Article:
Anyone who owns a historic home know the importance of proper maintenance. Whether your home is brick or stone, the maintenance of the exterior can be a daunting experience. Over the years, education on what we should do when there’s a problem has evolved. However, it’s widely accepted that the use of traditional materials and procedures worked when our ancestors built homes, and the proof is in the preservation of historical sites today.
If your home was built prior to 1930, it’s likely a solid masonry structure, which means that the joints in the brick or stone are there not only to hold the units and house together, but also to keep moisture out of your home. If we cover them up or use the wrong materials, we risk trapping moisture and deteriorating that beautiful façade we depend on for curb appeal.
Simple maintenance can ensure the proper function of these walls and ensure a lasting beauty throughout the ownership of your home. When it’s time to restore the deteriorated bricks or repoint the joints, there are a few simple guidelines to ensure you are getting the right contractor and the best value. You should always inquire with a contractor to ensure that they have experience with other historic properties and are using lime mortars (the latter being the most relevant point).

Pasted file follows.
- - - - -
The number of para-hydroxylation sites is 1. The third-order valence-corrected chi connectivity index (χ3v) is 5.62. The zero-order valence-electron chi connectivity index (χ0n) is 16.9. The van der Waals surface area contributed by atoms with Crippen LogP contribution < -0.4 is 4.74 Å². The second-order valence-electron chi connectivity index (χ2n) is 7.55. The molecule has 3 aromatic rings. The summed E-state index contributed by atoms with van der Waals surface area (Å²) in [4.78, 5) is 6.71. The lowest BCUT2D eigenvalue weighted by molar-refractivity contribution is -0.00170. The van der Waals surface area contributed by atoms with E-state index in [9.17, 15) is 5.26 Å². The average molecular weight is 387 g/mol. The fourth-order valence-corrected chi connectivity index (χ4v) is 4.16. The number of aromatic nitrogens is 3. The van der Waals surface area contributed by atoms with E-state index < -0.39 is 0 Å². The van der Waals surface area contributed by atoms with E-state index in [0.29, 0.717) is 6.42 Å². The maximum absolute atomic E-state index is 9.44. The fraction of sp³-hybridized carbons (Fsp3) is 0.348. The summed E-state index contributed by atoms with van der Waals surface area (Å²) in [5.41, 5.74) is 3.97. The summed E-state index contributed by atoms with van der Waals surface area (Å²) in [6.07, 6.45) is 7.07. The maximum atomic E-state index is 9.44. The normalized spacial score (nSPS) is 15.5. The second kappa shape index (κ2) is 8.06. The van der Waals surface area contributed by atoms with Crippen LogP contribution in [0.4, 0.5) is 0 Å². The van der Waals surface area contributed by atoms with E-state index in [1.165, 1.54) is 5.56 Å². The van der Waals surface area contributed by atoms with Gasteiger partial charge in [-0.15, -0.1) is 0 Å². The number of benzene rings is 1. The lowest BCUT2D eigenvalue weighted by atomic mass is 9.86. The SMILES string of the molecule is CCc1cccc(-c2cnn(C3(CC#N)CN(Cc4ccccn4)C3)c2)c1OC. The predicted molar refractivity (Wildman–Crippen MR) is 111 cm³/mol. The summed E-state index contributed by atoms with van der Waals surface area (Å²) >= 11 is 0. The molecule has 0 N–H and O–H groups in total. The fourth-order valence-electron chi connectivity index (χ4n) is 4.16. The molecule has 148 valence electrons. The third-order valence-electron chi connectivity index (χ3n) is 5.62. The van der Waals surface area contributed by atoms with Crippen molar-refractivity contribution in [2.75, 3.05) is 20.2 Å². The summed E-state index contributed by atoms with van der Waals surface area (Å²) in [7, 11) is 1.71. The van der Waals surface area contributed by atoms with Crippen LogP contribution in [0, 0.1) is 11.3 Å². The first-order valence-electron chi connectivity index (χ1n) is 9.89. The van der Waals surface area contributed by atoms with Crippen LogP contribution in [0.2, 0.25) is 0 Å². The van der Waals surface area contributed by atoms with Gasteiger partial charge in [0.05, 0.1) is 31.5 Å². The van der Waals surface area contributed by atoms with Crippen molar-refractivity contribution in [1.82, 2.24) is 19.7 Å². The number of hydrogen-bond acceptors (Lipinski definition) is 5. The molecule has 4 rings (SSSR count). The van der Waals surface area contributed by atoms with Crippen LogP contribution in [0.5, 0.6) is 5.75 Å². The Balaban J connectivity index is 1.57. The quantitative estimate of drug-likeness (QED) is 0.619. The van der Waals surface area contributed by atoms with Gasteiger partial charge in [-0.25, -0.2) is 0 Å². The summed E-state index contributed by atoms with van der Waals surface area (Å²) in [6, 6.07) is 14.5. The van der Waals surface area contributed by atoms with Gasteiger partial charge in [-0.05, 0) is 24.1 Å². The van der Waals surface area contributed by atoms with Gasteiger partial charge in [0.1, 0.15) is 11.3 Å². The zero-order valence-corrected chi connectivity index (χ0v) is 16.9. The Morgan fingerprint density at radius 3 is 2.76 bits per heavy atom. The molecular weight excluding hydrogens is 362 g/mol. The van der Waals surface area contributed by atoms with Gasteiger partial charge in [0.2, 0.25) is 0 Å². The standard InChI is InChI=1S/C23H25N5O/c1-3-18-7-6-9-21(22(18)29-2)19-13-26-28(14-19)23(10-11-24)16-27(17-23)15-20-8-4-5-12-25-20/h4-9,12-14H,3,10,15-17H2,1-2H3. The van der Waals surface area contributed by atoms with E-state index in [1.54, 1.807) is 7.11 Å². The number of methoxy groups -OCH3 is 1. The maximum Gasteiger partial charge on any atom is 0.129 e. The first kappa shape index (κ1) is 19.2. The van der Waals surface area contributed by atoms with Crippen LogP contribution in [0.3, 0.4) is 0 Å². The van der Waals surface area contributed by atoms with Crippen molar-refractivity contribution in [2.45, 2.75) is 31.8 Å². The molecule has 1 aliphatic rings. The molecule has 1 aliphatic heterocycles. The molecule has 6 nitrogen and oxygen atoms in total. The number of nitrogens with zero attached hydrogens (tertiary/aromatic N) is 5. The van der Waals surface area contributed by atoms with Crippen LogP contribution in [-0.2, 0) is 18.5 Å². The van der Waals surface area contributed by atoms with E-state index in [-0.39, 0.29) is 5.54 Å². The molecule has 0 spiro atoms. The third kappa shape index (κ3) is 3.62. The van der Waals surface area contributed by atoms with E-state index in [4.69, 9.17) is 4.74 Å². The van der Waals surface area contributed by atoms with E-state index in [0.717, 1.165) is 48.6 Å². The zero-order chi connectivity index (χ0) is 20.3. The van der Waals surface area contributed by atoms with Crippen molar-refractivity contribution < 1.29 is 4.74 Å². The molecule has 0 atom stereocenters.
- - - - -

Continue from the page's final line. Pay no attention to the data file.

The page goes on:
Lime mortar is the reason that century homes have stood the test of time. Lime has attributes that no modern cement has, and allows your wall to breathe as it was designed to. Lime also has autogenous healing properties, so should the mortar suffer a slight fracture, it will likely close on its own over time. Lime mortar is also softer than brick or stone and allows for the inevitable movement of the wall without damaging the bricks or stones themselves. These mortar joints will wear away over time and should only have to be restored every fifty to one hundred years. Bricks and stones in the wall should last decades later.
Your contractor should also know how to mix and apply the material correctly. Joints to be restored should be removed and prepped with proper restorations tools, not the tools we buy at our local hardware store. They should also be installed with hand tools, texturing the joints to match the original design. Poor workmanship throughout many repairs of these walls can actually speed up deterioration. Proper restoration of the joints on a historic home will be more labour intensive and costly than a modern home, but will certainly endure the test of time. Talented masons can also use techniques when repointing to make brickwork or stonework stand out and create that timeless beauty that was originally intended.
The key to maintaining the historical and monetary value of your century home is through the careful and well researched selection of materials, and a qualified contractor who specializes in this type of workmanship and restoration.
“The bitterness of poor quality remains long after the sweetness of low price is forgotten.” - Benjamin Franklin